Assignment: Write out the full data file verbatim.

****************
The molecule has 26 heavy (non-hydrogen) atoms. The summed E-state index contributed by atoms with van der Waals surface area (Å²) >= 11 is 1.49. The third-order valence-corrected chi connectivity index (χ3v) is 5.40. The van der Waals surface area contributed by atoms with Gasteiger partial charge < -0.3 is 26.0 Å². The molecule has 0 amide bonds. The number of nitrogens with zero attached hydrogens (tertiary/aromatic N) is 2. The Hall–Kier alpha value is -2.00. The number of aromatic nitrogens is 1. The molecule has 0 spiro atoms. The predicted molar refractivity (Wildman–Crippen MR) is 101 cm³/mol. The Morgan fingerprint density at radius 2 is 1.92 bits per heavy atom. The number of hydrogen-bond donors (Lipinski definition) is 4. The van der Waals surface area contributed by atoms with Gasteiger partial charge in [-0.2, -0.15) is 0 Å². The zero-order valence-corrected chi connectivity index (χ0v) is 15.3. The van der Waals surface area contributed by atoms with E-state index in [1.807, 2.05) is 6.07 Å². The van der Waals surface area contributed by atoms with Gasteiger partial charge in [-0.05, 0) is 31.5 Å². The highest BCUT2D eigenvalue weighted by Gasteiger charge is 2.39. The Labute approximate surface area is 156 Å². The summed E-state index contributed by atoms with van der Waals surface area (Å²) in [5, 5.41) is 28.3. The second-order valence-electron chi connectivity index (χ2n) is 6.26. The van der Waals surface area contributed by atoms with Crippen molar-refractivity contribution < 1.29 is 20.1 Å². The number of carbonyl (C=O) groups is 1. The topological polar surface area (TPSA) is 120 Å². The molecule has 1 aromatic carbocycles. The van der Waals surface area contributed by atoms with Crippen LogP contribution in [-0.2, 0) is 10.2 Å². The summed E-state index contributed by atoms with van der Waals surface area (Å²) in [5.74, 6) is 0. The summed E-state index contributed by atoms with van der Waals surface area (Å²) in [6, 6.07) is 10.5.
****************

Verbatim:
The molecule has 26 heavy (non-hydrogen) atoms. The summed E-state index contributed by atoms with van der Waals surface area (Å²) >= 11 is 1.49. The third-order valence-corrected chi connectivity index (χ3v) is 5.40. The van der Waals surface area contributed by atoms with Gasteiger partial charge < -0.3 is 26.0 Å². The molecule has 0 amide bonds. The number of nitrogens with zero attached hydrogens (tertiary/aromatic N) is 2. The Hall–Kier alpha value is -2.00. The number of aromatic nitrogens is 1. The molecule has 0 spiro atoms. The predicted molar refractivity (Wildman–Crippen MR) is 101 cm³/mol. The Morgan fingerprint density at radius 2 is 1.92 bits per heavy atom. The number of hydrogen-bond donors (Lipinski definition) is 4. The van der Waals surface area contributed by atoms with Gasteiger partial charge in [-0.2, -0.15) is 0 Å². The zero-order valence-corrected chi connectivity index (χ0v) is 15.3. The van der Waals surface area contributed by atoms with E-state index in [1.807, 2.05) is 6.07 Å². The van der Waals surface area contributed by atoms with Gasteiger partial charge in [-0.05, 0) is 31.5 Å². The highest BCUT2D eigenvalue weighted by Gasteiger charge is 2.39. The Labute approximate surface area is 156 Å². The summed E-state index contributed by atoms with van der Waals surface area (Å²) in [5, 5.41) is 28.3. The second-order valence-electron chi connectivity index (χ2n) is 6.26. The van der Waals surface area contributed by atoms with Crippen molar-refractivity contribution < 1.29 is 20.1 Å². The number of carbonyl (C=O) groups is 1. The topological polar surface area (TPSA) is 120 Å². The molecule has 1 aromatic carbocycles. The van der Waals surface area contributed by atoms with Crippen LogP contribution in [-0.2, 0) is 10.2 Å². The summed E-state index contributed by atoms with van der Waals surface area (Å²) in [5.74, 6) is 0. The summed E-state index contributed by atoms with van der Waals surface area (Å²) in [6, 6.07) is 10.5.